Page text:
“The threat of an earthquake, is in my eyes, the greatest threat facing the state of Israel,” geologist Ariel Heimann told Hadashot news on Friday. “It is definitely a greater threat than the Qassam [rockets] fired from Gaza, and it is a far greater danger than the Iranian threat.”

Israel sits on the Syrian-African rift, a tear in the earth’s crust running the length of the border separating Israel and Jordan, and is part of the Great Rift Valley, which extends from northern Syria to Mozambique.

The last major earthquake to hit the region was in 1927 — a 6.2-magnitude tremor that killed 500 people and injured another 700. And experts have warned Israel is due for a major quake in the near future.

“If, God forbid, we have an earthquake like this, it will leave thousands dead and hundreds of thousands of people will have to leave their homes. Houses will be destroyed, there will be massive economic damage that will set the country back dozens of years,” Heimann warned.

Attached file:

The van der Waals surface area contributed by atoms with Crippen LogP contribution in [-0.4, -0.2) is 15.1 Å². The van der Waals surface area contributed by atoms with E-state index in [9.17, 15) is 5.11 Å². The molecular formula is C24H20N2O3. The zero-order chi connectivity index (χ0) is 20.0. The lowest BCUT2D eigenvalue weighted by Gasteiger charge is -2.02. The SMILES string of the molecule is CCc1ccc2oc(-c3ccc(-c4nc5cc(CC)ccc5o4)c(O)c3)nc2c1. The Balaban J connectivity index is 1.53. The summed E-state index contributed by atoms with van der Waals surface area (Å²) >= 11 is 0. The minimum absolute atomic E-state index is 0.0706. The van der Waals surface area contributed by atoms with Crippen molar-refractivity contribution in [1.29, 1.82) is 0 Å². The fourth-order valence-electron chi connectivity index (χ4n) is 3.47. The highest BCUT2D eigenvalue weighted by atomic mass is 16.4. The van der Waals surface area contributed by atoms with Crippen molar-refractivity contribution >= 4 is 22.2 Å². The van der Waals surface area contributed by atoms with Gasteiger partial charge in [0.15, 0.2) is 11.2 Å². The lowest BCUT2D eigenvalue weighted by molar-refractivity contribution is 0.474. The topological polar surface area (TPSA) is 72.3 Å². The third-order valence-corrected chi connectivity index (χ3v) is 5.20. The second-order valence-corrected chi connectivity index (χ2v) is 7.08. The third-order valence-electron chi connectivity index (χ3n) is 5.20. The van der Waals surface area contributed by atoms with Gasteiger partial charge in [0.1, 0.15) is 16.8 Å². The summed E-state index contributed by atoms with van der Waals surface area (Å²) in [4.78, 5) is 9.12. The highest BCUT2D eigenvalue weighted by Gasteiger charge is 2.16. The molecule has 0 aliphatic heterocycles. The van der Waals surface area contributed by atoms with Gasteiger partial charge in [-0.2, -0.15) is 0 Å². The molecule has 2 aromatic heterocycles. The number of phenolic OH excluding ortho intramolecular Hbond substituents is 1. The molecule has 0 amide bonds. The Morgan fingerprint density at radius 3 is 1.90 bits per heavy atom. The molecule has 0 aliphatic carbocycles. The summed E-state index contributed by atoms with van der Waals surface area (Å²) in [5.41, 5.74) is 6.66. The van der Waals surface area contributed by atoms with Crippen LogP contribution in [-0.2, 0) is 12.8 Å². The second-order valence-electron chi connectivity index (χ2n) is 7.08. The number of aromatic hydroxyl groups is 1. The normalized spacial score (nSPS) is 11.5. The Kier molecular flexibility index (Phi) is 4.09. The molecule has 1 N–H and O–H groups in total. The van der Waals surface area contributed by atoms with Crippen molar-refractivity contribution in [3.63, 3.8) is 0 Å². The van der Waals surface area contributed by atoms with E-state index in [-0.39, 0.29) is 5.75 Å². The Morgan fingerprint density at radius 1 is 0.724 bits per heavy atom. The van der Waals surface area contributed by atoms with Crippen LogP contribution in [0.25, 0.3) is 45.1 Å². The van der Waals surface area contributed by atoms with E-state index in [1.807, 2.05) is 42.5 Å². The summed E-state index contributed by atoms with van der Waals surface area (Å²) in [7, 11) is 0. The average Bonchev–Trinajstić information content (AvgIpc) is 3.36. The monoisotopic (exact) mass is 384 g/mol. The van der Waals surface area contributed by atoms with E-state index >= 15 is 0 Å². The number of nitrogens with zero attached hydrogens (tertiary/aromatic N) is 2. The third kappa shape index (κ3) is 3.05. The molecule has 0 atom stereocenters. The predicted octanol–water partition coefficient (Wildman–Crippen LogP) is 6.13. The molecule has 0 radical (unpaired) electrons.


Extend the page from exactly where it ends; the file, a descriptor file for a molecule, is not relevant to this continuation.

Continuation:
Another expert said school children were particularly vulnerable, pointing to a recent report that out of 1,600 schools deemed to be in danger of collapsing in a survey three years ago, just 53 have since been reinforced.

Schoolchildren taking part in a Home Front drill, simulating an earthquake, at a Jerusalem school on February 20, 2012 (photo credit: Uri Lenz/Flash90)

School children taking part in a Home Front drill, simulating an earthquake, at a Jerusalem school on February 20, 2012 (photo credit: Uri Lenz/Flash90)

“In Haiti 38,000 children died, in China more than 10,000 children were among the 120,000 killed, in Pakistan it was 17,000 among 83,000 dead — do people understand this?” asked Ephraim Leor, an expert on mass casualty disasters. “We could lose an entire generation between the ages of 6 and 18.”